Forced Retirement and Increased Risk for Depression

Many middle-aged and senior Americans grew up with expectations about when and how they would retire: spend decades working for a single company…save money…perhaps earn a pension…retire at 65. However, some are finding that reality is far different than what they’d planned. Forced retirement, which affects many Americans, generates numerous negative emotions with the potential to trigger a serious bout of depression.

Surveys have shown that almost one out of four working adults say they’ll retire before the age of 65. However, as many as 68% actually end up retiring before they reach that age [1]. Some who retire early do so by choice. However, others are forced to leave the workplace earlier than planned. For example, the financial crisis of recent years caused companies to downsize, pushing some workers into early retirement. Others are forced out of their jobs by discrimination, as some employers have chosen to reduce salaries and healthcare costs by firing older workers and hiring younger ones. Injuries and chronic illnesses are additional reasons people leave the workforce before they’re ready.

Studies have shown that retirement boosts the chance of developing depression by as much as 40% [2]. In addition, researchers say that depression symptoms are significantly associated with retirement in middle-aged workers [3]. Studies also suggest that newly retired women are more likely to report symptoms of depression than those who’ve been retired for some time and women who haven’t yet retired [4].

Contributing Factors

The studies above offer evidence that retirement itself is linked to depression, but forced retirement brings its own set of worries and frustrations, raising the risk of experiencing symptoms.  The connection may be due to one or more of the following contributing factors:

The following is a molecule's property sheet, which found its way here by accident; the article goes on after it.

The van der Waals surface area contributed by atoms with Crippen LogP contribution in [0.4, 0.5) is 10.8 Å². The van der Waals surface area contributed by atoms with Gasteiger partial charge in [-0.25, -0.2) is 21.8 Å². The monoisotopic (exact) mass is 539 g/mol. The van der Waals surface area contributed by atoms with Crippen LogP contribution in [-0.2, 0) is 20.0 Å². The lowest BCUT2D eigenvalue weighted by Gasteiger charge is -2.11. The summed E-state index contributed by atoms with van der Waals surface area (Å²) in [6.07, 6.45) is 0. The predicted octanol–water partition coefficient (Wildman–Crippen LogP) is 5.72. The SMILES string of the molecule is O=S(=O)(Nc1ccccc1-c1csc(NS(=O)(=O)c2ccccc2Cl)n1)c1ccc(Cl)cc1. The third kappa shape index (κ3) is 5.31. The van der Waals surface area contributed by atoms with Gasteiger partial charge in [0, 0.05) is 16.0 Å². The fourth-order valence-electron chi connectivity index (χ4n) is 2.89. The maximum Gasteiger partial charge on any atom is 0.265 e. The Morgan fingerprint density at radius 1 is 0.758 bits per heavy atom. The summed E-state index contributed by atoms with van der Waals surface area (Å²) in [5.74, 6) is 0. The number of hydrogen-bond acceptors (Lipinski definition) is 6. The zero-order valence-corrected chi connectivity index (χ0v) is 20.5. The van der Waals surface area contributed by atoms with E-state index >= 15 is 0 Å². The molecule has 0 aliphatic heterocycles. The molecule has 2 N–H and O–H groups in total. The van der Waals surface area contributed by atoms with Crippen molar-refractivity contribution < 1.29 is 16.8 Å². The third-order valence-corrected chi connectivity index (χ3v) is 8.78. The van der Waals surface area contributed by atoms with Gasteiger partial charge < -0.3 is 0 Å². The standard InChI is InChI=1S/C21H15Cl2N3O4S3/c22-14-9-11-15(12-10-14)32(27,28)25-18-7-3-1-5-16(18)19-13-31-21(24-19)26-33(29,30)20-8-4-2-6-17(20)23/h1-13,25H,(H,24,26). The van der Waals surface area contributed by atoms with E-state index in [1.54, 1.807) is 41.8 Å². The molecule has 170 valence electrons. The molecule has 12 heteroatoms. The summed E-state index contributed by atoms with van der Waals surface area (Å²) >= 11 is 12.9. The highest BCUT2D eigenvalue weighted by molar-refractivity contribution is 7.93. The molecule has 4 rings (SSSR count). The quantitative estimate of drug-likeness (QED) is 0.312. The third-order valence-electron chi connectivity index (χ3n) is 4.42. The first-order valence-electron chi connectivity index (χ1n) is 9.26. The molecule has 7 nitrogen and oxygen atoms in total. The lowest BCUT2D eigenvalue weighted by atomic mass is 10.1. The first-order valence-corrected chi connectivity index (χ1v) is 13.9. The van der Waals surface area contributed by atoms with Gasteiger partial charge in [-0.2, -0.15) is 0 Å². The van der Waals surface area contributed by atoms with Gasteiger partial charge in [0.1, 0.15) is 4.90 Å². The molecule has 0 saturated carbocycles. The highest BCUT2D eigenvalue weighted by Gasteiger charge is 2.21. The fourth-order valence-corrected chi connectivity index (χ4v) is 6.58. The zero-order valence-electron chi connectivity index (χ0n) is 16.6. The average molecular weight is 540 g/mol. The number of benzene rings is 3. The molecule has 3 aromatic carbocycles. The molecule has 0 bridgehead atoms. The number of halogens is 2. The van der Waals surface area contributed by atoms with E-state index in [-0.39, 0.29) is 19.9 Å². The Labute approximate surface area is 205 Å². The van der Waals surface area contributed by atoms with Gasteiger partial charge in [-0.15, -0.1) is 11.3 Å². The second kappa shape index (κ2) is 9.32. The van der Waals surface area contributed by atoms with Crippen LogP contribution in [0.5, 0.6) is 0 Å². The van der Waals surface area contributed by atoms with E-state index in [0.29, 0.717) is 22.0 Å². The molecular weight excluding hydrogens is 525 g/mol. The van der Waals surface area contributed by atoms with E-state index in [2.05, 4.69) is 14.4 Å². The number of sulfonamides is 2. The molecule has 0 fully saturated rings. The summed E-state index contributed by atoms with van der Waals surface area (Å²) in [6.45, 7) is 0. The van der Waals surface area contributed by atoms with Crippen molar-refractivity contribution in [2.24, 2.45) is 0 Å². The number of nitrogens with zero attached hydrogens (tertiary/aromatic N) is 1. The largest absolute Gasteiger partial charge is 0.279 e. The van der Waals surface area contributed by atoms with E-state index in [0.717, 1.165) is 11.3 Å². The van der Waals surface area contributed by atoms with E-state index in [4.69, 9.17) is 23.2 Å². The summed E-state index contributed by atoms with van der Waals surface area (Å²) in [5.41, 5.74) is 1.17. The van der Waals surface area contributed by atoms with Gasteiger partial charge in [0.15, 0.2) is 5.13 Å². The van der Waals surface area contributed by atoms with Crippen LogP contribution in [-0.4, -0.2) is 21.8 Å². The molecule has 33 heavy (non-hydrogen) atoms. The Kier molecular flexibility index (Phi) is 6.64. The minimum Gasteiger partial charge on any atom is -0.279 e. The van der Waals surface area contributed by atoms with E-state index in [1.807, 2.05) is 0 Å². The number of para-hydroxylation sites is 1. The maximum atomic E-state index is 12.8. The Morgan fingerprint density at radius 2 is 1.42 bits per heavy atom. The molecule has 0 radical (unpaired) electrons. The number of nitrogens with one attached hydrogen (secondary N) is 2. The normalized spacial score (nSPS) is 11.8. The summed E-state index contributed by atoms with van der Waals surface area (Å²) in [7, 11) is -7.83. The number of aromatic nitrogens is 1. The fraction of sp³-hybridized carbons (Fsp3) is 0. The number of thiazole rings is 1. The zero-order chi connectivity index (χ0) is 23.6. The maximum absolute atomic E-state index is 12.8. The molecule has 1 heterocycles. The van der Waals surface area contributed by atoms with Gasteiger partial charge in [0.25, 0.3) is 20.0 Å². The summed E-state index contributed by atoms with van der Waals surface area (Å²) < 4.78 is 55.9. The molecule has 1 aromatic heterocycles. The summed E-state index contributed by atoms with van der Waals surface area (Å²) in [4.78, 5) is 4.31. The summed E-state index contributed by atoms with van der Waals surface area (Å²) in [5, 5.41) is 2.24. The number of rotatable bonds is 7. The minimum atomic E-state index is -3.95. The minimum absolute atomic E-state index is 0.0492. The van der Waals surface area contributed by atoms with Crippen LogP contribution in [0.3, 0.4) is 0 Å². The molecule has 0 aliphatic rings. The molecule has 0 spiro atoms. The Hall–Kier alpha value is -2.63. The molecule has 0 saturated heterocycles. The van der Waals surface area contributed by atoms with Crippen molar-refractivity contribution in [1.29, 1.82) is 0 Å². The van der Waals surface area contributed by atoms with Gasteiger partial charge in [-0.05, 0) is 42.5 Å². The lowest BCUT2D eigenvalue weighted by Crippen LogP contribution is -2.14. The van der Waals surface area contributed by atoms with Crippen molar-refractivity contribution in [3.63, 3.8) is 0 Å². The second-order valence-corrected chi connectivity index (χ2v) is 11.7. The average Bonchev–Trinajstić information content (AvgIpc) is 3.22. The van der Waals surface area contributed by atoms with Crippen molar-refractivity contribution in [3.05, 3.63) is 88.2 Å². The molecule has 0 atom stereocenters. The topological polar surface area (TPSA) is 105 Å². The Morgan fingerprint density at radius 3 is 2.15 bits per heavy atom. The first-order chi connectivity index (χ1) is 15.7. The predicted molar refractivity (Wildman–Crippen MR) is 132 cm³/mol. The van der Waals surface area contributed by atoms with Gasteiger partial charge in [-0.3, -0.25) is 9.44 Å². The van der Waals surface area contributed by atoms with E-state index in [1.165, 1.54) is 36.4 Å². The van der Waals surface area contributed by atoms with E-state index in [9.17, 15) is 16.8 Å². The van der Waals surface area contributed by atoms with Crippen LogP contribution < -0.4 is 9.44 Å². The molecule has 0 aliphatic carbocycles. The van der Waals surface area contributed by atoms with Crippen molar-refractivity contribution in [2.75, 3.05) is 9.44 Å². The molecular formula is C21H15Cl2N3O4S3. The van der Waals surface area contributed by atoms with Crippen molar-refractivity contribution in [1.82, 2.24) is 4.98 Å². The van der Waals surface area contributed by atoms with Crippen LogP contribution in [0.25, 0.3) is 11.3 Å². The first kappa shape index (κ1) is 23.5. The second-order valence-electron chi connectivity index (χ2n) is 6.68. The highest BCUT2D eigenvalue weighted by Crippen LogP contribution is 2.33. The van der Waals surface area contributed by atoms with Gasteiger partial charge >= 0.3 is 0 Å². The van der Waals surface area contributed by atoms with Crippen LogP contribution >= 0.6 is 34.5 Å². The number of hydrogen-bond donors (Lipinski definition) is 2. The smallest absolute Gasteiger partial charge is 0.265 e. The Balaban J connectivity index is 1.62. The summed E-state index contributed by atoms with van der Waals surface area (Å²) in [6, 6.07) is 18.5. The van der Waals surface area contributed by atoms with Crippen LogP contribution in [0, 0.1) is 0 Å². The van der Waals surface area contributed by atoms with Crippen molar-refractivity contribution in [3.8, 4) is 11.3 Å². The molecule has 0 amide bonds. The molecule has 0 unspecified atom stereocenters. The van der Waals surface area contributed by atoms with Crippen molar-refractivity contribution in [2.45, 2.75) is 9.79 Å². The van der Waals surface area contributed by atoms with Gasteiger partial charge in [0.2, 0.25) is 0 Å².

Loss of a Sense of Purpose: After spending decades in the workforce, early retirement causes some people to feel as though their life no longer has real meaning. If you were the breadwinner of the family, it can be particularly hard to watch someone else assume that role, leaving you feeling worthless and as if you don’t make a difference or contribution anymore.

Relationship Problems: Retirement can bring conflict and strife to any relationship. After all, a couple may find themselves together 24 hours a day for the first time ever in their married lives. The busyness of a career kept the focus off of what may have already been a troubled marriage. Role reversals in retirement cause stress as well. A still-working wife may expect a newly retired husband to take on the daily chores that had traditionally belonged to her. While relationship problems are common in retirement, a forced retirement brings an added element of stress. For example, the retired spouse could resent that his or her partner is still employed. Likewise, a working spouse possibly resents what they see as the other’s newfound freedom.

Forced Retirement and Increased Risk for Depression Financial Worries: One of the most pressing problems for many people forced to retire is their financial situation. If you’ve retired earlier than expected, it has the potential to affect retirement accounts. Some forced retirees need to dip into savings years before they’d expected to. These worries and anxieties cause significant stress that affects emotional well-being.

Housing Instability: Along with financial problems, housing instability triggers negative emotions that sometimes lead to depression. You could find yourself forced to downsize to accommodate a smaller income.  In some situations, an early retiree is forced to move in with family members, perhaps even an adult child, to make ends meet.